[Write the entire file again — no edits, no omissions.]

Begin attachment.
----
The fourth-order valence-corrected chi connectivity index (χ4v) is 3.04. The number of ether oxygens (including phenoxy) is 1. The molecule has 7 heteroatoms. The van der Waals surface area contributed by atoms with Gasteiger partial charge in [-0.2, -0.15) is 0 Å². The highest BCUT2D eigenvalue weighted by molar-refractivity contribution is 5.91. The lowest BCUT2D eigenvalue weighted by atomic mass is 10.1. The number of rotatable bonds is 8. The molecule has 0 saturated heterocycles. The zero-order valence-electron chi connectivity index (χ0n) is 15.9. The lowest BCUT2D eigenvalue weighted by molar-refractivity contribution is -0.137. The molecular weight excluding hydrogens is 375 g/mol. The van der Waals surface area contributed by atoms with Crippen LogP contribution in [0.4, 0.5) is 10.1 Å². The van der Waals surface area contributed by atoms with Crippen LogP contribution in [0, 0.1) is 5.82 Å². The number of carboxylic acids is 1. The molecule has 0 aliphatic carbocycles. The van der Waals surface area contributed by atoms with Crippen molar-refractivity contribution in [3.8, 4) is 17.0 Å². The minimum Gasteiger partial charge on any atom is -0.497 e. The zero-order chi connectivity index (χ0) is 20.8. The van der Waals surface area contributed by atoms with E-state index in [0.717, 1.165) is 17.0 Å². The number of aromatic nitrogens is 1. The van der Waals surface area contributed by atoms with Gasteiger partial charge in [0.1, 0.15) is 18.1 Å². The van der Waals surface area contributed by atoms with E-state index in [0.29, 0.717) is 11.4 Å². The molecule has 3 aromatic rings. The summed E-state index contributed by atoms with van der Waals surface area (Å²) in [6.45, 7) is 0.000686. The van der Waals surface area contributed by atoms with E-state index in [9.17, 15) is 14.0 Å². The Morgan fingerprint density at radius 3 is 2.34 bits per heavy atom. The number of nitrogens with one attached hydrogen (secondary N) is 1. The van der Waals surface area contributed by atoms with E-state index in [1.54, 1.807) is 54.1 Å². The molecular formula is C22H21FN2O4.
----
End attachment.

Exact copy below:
The fourth-order valence-corrected chi connectivity index (χ4v) is 3.04. The number of ether oxygens (including phenoxy) is 1. The molecule has 7 heteroatoms. The van der Waals surface area contributed by atoms with Gasteiger partial charge in [-0.2, -0.15) is 0 Å². The highest BCUT2D eigenvalue weighted by molar-refractivity contribution is 5.91. The lowest BCUT2D eigenvalue weighted by atomic mass is 10.1. The number of rotatable bonds is 8. The molecule has 0 saturated heterocycles. The zero-order valence-electron chi connectivity index (χ0n) is 15.9. The lowest BCUT2D eigenvalue weighted by molar-refractivity contribution is -0.137. The molecular weight excluding hydrogens is 375 g/mol. The van der Waals surface area contributed by atoms with Crippen LogP contribution in [0.4, 0.5) is 10.1 Å². The van der Waals surface area contributed by atoms with Crippen LogP contribution in [0, 0.1) is 5.82 Å². The number of carboxylic acids is 1. The molecule has 0 aliphatic carbocycles. The van der Waals surface area contributed by atoms with Crippen molar-refractivity contribution in [3.8, 4) is 17.0 Å². The minimum Gasteiger partial charge on any atom is -0.497 e. The zero-order chi connectivity index (χ0) is 20.8. The van der Waals surface area contributed by atoms with E-state index in [0.717, 1.165) is 17.0 Å². The number of aromatic nitrogens is 1. The van der Waals surface area contributed by atoms with Gasteiger partial charge in [0.1, 0.15) is 18.1 Å². The van der Waals surface area contributed by atoms with E-state index in [0.29, 0.717) is 11.4 Å². The molecule has 3 aromatic rings. The summed E-state index contributed by atoms with van der Waals surface area (Å²) in [6.45, 7) is 0.000686. The van der Waals surface area contributed by atoms with E-state index in [9.17, 15) is 14.0 Å². The Morgan fingerprint density at radius 3 is 2.34 bits per heavy atom. The number of nitrogens with one attached hydrogen (secondary N) is 1. The van der Waals surface area contributed by atoms with E-state index in [1.54, 1.807) is 54.1 Å². The molecular formula is C22H21FN2O4.